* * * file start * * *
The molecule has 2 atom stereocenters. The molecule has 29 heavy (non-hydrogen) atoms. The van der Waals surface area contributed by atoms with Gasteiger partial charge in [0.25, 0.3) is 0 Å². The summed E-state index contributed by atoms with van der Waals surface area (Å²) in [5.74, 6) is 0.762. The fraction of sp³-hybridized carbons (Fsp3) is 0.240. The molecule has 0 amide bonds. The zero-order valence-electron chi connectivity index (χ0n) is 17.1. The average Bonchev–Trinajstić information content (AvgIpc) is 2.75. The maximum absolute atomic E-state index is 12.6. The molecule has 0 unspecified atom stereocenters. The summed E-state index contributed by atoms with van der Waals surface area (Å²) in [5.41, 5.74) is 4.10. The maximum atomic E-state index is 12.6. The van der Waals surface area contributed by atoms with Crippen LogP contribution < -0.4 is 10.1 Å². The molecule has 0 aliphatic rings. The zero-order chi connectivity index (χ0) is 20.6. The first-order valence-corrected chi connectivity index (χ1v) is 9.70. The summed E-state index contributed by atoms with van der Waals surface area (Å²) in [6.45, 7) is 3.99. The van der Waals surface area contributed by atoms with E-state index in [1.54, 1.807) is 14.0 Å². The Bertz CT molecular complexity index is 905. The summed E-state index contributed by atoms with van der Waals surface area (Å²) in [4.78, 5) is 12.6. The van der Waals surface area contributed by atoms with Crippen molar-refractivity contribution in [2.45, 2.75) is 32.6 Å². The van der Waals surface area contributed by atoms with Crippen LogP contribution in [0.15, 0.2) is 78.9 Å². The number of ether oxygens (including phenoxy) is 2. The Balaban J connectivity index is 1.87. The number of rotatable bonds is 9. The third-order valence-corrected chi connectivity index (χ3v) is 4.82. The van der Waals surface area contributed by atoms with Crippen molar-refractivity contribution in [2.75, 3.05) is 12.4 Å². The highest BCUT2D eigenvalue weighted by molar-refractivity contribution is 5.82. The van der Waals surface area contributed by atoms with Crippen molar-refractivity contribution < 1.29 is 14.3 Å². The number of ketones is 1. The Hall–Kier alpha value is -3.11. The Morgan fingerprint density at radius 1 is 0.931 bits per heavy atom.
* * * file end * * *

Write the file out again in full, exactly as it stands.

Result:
The molecule has 2 atom stereocenters. The molecule has 29 heavy (non-hydrogen) atoms. The van der Waals surface area contributed by atoms with Gasteiger partial charge in [0.25, 0.3) is 0 Å². The summed E-state index contributed by atoms with van der Waals surface area (Å²) in [5.74, 6) is 0.762. The fraction of sp³-hybridized carbons (Fsp3) is 0.240. The molecule has 0 amide bonds. The zero-order valence-electron chi connectivity index (χ0n) is 17.1. The average Bonchev–Trinajstić information content (AvgIpc) is 2.75. The maximum absolute atomic E-state index is 12.6. The molecule has 0 unspecified atom stereocenters. The summed E-state index contributed by atoms with van der Waals surface area (Å²) in [5.41, 5.74) is 4.10. The maximum atomic E-state index is 12.6. The van der Waals surface area contributed by atoms with Crippen LogP contribution < -0.4 is 10.1 Å². The molecule has 0 aliphatic rings. The zero-order chi connectivity index (χ0) is 20.6. The first-order valence-corrected chi connectivity index (χ1v) is 9.70. The summed E-state index contributed by atoms with van der Waals surface area (Å²) in [6.45, 7) is 3.99. The van der Waals surface area contributed by atoms with E-state index in [1.54, 1.807) is 14.0 Å². The Bertz CT molecular complexity index is 905. The summed E-state index contributed by atoms with van der Waals surface area (Å²) in [4.78, 5) is 12.6. The van der Waals surface area contributed by atoms with Crippen molar-refractivity contribution in [2.45, 2.75) is 32.6 Å². The van der Waals surface area contributed by atoms with Crippen LogP contribution in [0.15, 0.2) is 78.9 Å². The number of ether oxygens (including phenoxy) is 2. The Balaban J connectivity index is 1.87. The number of rotatable bonds is 9. The third-order valence-corrected chi connectivity index (χ3v) is 4.82. The van der Waals surface area contributed by atoms with Crippen molar-refractivity contribution in [2.75, 3.05) is 12.4 Å². The highest BCUT2D eigenvalue weighted by molar-refractivity contribution is 5.82. The van der Waals surface area contributed by atoms with Crippen molar-refractivity contribution < 1.29 is 14.3 Å². The number of ketones is 1. The Hall–Kier alpha value is -3.11. The Morgan fingerprint density at radius 1 is 0.931 bits per heavy atom.